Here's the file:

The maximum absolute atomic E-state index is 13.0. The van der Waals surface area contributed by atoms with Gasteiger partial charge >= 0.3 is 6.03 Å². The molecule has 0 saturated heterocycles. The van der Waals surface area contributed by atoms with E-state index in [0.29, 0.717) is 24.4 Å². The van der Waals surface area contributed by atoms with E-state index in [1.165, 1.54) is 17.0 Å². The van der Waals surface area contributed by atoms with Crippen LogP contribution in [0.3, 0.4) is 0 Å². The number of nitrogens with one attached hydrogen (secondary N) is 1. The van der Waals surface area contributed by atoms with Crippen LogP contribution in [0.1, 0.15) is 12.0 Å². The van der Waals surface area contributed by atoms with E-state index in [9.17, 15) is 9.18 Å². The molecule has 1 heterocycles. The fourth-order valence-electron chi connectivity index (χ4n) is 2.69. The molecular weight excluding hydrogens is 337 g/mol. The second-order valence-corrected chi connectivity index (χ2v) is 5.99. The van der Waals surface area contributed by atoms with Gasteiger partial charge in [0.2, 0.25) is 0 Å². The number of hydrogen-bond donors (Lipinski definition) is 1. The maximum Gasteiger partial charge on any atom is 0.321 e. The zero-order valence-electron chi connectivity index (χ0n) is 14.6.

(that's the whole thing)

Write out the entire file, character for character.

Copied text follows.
The maximum absolute atomic E-state index is 13.0. The van der Waals surface area contributed by atoms with Gasteiger partial charge >= 0.3 is 6.03 Å². The molecule has 0 saturated heterocycles. The van der Waals surface area contributed by atoms with E-state index in [0.29, 0.717) is 24.4 Å². The van der Waals surface area contributed by atoms with E-state index in [1.165, 1.54) is 17.0 Å². The van der Waals surface area contributed by atoms with Crippen LogP contribution in [0.3, 0.4) is 0 Å². The number of nitrogens with one attached hydrogen (secondary N) is 1. The van der Waals surface area contributed by atoms with Crippen LogP contribution in [0.1, 0.15) is 12.0 Å². The van der Waals surface area contributed by atoms with E-state index in [9.17, 15) is 9.18 Å². The molecule has 1 heterocycles. The fourth-order valence-electron chi connectivity index (χ4n) is 2.69. The molecular weight excluding hydrogens is 337 g/mol. The second-order valence-corrected chi connectivity index (χ2v) is 5.99. The van der Waals surface area contributed by atoms with Gasteiger partial charge in [0.2, 0.25) is 0 Å². The number of hydrogen-bond donors (Lipinski definition) is 1. The maximum Gasteiger partial charge on any atom is 0.321 e. The zero-order valence-electron chi connectivity index (χ0n) is 14.6.